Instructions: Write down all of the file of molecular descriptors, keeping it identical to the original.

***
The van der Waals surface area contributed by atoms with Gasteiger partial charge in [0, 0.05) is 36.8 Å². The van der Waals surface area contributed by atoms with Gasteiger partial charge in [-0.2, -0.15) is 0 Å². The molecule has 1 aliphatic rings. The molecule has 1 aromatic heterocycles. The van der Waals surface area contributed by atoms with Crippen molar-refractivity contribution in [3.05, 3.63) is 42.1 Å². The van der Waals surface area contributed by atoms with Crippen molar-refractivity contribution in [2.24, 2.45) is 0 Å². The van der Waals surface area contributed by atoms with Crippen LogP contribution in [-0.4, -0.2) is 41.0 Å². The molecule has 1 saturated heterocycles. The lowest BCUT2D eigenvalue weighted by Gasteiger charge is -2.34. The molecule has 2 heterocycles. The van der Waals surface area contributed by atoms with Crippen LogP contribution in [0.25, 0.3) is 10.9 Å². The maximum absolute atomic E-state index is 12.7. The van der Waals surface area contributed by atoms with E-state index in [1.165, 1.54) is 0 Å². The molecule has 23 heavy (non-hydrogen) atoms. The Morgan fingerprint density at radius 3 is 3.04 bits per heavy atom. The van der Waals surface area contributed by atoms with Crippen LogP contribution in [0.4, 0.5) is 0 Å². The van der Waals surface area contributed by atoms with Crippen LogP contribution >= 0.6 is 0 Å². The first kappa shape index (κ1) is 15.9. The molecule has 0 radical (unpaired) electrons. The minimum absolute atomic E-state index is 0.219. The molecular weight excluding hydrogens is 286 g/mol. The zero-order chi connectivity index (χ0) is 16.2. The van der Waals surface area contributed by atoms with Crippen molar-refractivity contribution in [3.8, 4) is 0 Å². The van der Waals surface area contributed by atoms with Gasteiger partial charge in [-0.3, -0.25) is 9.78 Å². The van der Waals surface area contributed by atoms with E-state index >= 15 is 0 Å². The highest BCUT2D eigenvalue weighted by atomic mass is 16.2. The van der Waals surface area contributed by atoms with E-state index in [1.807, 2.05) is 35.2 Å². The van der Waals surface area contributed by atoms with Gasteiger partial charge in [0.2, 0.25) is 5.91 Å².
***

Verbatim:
The van der Waals surface area contributed by atoms with Gasteiger partial charge in [0, 0.05) is 36.8 Å². The van der Waals surface area contributed by atoms with Gasteiger partial charge in [-0.2, -0.15) is 0 Å². The molecule has 1 aliphatic rings. The molecule has 1 aromatic heterocycles. The van der Waals surface area contributed by atoms with Crippen molar-refractivity contribution in [3.05, 3.63) is 42.1 Å². The van der Waals surface area contributed by atoms with Crippen molar-refractivity contribution in [2.24, 2.45) is 0 Å². The van der Waals surface area contributed by atoms with Crippen LogP contribution in [-0.4, -0.2) is 41.0 Å². The molecule has 1 saturated heterocycles. The lowest BCUT2D eigenvalue weighted by Gasteiger charge is -2.34. The molecule has 2 heterocycles. The van der Waals surface area contributed by atoms with Crippen LogP contribution in [0.25, 0.3) is 10.9 Å². The maximum absolute atomic E-state index is 12.7. The van der Waals surface area contributed by atoms with E-state index in [1.165, 1.54) is 0 Å². The molecule has 23 heavy (non-hydrogen) atoms. The Morgan fingerprint density at radius 3 is 3.04 bits per heavy atom. The van der Waals surface area contributed by atoms with Crippen LogP contribution in [0.4, 0.5) is 0 Å². The van der Waals surface area contributed by atoms with Crippen LogP contribution >= 0.6 is 0 Å². The first kappa shape index (κ1) is 15.9. The molecule has 0 radical (unpaired) electrons. The minimum absolute atomic E-state index is 0.219. The molecular weight excluding hydrogens is 286 g/mol. The zero-order chi connectivity index (χ0) is 16.2. The van der Waals surface area contributed by atoms with Crippen molar-refractivity contribution in [3.8, 4) is 0 Å². The van der Waals surface area contributed by atoms with Gasteiger partial charge in [-0.3, -0.25) is 9.78 Å². The van der Waals surface area contributed by atoms with E-state index >= 15 is 0 Å². The highest BCUT2D eigenvalue weighted by atomic mass is 16.2. The van der Waals surface area contributed by atoms with E-state index in [1.807, 2.05) is 35.2 Å². The van der Waals surface area contributed by atoms with Gasteiger partial charge in [0.2, 0.25) is 5.91 Å².